Lending transactions today involve many types of entities, such as corporations, limited partnerships, limited liability companies, and even business and land trusts—just to name a few. The laws and principles governing business organization, existence, and authority vary among each of these different entities. Even within one particular form of organization various permutations exist, such as differences in governance between a manager-managed limited liability company and a member-managed limited liability company. In addition to the restrictions and requirements imposed by state law, the proliferation of securitized lending, subject to review by rating agencies such as Fitch, Moody’s, and Standard & Poor’s, has led to an increase in the amount of “self-imposed” restrictions and limitations placed in borrowers’ organizational documents. As a result, the role of lender’s counsel in reviewing organizational documents does not always consist merely of reviewing a simple set of bylaws and articles of incorporation and a one-page corporate resolution and incumbency certificate.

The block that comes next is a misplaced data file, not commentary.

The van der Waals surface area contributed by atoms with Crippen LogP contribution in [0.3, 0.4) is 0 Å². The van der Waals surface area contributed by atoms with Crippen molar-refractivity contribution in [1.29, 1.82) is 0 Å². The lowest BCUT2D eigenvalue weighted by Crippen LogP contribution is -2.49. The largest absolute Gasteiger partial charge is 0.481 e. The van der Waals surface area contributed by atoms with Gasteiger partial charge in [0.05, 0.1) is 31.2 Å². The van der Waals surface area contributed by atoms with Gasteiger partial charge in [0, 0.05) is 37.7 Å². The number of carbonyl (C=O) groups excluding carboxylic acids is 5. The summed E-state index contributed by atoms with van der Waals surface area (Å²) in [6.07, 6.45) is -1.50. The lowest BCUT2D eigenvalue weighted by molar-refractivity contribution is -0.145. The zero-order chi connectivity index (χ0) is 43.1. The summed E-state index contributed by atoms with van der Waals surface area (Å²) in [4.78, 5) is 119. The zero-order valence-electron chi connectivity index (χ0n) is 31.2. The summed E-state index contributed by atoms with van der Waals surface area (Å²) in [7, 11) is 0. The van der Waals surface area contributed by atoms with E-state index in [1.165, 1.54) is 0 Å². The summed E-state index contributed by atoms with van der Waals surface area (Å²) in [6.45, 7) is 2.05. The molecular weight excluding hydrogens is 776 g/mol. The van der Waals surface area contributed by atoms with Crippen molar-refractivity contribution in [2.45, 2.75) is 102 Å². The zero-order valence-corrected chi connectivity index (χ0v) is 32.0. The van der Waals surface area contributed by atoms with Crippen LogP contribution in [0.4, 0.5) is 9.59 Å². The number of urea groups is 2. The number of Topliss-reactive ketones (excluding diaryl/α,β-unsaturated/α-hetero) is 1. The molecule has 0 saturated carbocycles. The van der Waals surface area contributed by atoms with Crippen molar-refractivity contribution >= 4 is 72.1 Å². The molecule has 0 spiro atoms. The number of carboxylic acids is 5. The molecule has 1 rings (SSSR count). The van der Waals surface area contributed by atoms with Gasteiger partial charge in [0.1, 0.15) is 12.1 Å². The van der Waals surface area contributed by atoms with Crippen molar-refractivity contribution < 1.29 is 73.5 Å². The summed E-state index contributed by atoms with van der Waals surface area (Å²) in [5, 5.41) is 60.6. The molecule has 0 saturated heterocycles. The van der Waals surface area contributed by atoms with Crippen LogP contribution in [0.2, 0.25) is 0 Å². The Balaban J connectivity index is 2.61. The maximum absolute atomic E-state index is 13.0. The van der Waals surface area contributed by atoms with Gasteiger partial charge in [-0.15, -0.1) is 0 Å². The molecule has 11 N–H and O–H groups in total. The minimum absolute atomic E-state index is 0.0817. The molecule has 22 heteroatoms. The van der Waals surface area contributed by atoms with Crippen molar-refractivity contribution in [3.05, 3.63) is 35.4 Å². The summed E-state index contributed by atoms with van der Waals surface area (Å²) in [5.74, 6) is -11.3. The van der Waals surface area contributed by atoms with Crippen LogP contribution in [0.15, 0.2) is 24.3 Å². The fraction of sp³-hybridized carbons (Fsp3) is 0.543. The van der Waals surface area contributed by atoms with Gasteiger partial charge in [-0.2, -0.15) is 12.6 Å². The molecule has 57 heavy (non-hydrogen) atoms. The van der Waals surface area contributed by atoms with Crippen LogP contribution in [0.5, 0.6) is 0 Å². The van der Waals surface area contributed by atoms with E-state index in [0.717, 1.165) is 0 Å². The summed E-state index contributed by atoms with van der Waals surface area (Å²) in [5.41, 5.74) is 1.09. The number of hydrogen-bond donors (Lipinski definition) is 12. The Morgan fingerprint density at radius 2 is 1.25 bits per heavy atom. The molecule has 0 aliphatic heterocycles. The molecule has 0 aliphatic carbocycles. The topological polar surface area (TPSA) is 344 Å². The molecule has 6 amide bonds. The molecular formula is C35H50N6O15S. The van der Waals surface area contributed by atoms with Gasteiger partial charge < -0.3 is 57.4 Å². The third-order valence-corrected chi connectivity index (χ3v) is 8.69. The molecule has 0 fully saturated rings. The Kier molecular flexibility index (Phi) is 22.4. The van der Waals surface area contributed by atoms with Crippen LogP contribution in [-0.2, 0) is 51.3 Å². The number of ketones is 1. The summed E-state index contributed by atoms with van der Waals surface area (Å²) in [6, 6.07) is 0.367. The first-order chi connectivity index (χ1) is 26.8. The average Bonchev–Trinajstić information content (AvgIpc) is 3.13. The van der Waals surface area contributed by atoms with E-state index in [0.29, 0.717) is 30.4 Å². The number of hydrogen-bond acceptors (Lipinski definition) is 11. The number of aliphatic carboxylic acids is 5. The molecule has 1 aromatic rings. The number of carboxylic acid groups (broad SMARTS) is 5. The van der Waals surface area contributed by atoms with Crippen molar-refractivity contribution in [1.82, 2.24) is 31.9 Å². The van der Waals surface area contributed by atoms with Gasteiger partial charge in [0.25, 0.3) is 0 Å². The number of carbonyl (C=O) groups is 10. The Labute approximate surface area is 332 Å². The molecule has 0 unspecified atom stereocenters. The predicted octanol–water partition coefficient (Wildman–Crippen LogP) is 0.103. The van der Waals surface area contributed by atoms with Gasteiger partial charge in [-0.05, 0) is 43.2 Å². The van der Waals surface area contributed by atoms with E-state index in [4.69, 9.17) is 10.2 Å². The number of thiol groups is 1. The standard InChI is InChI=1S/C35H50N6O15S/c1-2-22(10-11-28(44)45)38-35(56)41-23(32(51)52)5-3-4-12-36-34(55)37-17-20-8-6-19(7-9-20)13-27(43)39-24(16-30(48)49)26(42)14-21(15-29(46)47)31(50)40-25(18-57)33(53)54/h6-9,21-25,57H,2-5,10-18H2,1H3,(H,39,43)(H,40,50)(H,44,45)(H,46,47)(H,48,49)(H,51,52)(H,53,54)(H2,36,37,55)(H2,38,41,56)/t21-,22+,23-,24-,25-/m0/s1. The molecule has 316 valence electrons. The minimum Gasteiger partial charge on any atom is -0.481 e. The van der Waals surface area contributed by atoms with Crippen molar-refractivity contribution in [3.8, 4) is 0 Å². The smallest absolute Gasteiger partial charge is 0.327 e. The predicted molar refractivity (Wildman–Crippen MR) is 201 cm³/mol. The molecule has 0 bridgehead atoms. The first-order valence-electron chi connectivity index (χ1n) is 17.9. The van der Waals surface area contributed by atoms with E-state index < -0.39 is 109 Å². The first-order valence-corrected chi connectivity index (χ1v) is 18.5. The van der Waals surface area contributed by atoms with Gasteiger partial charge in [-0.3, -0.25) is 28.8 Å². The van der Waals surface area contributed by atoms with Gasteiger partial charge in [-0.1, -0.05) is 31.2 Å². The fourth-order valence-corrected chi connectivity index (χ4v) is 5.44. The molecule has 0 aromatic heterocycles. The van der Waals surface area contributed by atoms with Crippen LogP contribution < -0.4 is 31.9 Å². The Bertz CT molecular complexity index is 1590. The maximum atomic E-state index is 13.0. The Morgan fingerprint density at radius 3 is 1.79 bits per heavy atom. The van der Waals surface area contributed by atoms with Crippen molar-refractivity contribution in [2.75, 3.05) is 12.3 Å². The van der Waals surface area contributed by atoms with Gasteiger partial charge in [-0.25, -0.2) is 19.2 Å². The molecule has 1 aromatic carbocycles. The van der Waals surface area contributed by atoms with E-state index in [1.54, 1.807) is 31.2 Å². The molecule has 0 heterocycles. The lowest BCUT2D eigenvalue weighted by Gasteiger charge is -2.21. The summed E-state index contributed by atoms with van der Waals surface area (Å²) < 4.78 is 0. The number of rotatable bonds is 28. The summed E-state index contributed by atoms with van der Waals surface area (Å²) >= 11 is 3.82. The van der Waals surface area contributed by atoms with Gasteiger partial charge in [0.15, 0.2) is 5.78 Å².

Lender’s counsel should not downplay its role in reviewing organizational documents and should not rely on a legal opinion from borrower’s counsel as to the due organization of the borrower and the proper authorization of the loan transaction, because there is no guarantee that borrower’s counsel has been diligent in rendering the opinion. A lawsuit against the borrower’s counsel for negligently rendering an opinion may provide little comfort to a lender client and may result in a malpractice suit against lender’s counsel for failing to ensure that the loan was duly authorized.
This article addresses the role of a lender’s-counsel in reviewing and analyzing organizational and authorization documents (for the purposes of this article referred to collectively as “organizational documents”) in a real-estate-secured loan transaction, the items that lender’s counsel should request and review, and areas of particular concern that lender’s counsel should be aware in reviewing organizational documents.